Lumbar total disc replacement outcomes: 5 key notes on study findings


A new study published in Spine examines the outcomes for patients who underwent single level lumbar disc replacement with the Charite artificial disc from DePuy Spine.


The study examined clinical and radiographic data for the first lumbar artificial disc replacement in 122 patients. The average follow-up was around 45 months and the average patient was 43 years old at the time of surgery. Study authors found:


1. Most patients — 96.7 percent — were diagnosed with degenerative disc disease; the remaining patients were diagnosed with internal disc disruption. Around 78 percent of the patients had surgery at L5-S1 and another 22 percent had surgery at L4-5.


2. The patients reported statistically significant clinical improvements over the baseline for the Visual Analog Scale back and leg scores, Oswestry Disability Index, SF-36 PCS, SF-36 MCS and Roland-Morris Questionnaires from three months postoperatively.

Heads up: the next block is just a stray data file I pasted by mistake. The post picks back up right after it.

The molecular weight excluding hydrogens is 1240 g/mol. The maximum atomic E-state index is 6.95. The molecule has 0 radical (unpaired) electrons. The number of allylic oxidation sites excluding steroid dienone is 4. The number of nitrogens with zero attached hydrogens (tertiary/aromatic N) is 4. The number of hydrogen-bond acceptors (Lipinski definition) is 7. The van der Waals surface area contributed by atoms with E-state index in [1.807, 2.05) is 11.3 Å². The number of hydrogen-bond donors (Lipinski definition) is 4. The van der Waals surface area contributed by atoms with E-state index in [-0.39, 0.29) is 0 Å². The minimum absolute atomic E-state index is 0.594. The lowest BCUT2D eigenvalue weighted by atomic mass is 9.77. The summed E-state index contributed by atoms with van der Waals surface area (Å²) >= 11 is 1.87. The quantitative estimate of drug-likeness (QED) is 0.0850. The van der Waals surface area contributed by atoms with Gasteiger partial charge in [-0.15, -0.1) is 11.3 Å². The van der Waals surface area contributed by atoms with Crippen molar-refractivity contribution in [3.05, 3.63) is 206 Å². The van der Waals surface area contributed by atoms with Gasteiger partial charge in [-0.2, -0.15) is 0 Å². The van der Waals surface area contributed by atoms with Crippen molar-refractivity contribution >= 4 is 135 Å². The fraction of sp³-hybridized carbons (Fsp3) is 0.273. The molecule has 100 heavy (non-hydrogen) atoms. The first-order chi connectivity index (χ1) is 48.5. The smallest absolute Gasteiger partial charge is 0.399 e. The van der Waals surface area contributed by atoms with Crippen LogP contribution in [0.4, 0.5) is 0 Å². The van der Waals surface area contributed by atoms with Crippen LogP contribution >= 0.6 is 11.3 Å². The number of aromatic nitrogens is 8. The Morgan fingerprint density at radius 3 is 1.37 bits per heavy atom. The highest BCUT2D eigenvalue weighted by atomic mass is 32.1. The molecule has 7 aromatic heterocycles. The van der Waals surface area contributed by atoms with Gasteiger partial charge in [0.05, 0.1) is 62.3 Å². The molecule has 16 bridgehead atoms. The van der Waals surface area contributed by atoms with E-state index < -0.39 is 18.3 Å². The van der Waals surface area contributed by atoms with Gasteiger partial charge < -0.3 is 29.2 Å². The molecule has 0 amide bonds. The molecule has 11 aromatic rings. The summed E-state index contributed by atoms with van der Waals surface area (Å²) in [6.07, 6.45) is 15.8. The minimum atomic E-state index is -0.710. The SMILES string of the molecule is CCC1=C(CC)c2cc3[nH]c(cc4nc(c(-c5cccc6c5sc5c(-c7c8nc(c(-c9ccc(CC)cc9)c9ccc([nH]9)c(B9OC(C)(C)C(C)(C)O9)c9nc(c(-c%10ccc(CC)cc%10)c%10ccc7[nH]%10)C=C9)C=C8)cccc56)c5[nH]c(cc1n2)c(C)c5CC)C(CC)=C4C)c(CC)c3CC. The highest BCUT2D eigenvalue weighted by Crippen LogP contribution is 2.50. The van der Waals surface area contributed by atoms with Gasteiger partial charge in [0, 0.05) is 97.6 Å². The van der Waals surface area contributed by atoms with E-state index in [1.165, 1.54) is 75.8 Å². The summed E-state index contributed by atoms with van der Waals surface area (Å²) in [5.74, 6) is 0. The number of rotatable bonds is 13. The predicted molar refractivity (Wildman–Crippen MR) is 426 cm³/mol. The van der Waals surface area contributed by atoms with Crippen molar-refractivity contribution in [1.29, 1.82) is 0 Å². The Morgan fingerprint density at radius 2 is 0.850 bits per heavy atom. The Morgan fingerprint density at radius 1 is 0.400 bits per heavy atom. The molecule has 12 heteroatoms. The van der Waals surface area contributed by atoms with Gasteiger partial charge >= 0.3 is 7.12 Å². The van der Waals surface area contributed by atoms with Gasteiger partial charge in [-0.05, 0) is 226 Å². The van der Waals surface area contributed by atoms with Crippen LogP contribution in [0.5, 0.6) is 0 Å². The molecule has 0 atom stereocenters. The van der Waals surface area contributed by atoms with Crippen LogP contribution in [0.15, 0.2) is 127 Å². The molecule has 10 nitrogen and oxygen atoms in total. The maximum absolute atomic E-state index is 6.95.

3. The results include:


• Decreased VAS scores from 78.2 to 21.9
• Decreased ODI scores from 51.1 to 16.2
• Decreased RMDQ scores from 16.7 to 4.2
• Increased SF-36 PCS scores from 25.7 to 46.4
• Increased PCS scores from 35.5 to 51.6


4. Almost all — 90.5 percent — of the patients rated satisfaction scores as "good" or "excellent" at their two-year follow-up.


5. At the last follow-up, patients reported 8.6 degrees average range of motion.


"Outcomes verify the clinical efficacy of total disc replacement for treatment of discogenic back pain with or without radiculopathy," concluded study authors. "The outcomes instruments demonstrated statistically significant improvements three months onward."


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